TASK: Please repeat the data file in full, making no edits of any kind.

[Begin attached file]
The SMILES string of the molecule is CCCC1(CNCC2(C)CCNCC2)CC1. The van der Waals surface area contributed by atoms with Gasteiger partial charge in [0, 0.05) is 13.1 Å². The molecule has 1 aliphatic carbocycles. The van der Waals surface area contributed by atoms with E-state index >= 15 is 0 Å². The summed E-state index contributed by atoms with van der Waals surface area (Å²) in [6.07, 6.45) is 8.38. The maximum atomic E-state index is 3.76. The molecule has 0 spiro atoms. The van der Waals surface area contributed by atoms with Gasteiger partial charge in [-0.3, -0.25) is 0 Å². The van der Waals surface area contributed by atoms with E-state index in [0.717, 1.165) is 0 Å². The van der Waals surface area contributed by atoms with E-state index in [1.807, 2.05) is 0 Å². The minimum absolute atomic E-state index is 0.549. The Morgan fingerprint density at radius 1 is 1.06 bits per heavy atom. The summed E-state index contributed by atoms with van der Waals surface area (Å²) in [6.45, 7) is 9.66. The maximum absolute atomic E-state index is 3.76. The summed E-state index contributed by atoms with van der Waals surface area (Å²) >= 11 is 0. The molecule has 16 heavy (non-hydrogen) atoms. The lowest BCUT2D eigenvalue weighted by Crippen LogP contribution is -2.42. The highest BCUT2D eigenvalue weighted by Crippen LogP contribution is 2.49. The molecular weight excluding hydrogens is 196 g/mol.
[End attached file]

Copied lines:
The SMILES string of the molecule is CCCC1(CNCC2(C)CCNCC2)CC1. The van der Waals surface area contributed by atoms with Gasteiger partial charge in [0, 0.05) is 13.1 Å². The molecule has 1 aliphatic carbocycles. The van der Waals surface area contributed by atoms with E-state index >= 15 is 0 Å². The summed E-state index contributed by atoms with van der Waals surface area (Å²) in [6.07, 6.45) is 8.38. The maximum atomic E-state index is 3.76. The molecule has 0 spiro atoms. The van der Waals surface area contributed by atoms with Gasteiger partial charge in [-0.3, -0.25) is 0 Å². The van der Waals surface area contributed by atoms with E-state index in [0.717, 1.165) is 0 Å². The van der Waals surface area contributed by atoms with E-state index in [1.807, 2.05) is 0 Å². The minimum absolute atomic E-state index is 0.549. The Morgan fingerprint density at radius 1 is 1.06 bits per heavy atom. The summed E-state index contributed by atoms with van der Waals surface area (Å²) in [6.45, 7) is 9.66. The maximum absolute atomic E-state index is 3.76. The summed E-state index contributed by atoms with van der Waals surface area (Å²) >= 11 is 0. The molecule has 16 heavy (non-hydrogen) atoms. The lowest BCUT2D eigenvalue weighted by Crippen LogP contribution is -2.42. The highest BCUT2D eigenvalue weighted by Crippen LogP contribution is 2.49. The molecular weight excluding hydrogens is 196 g/mol.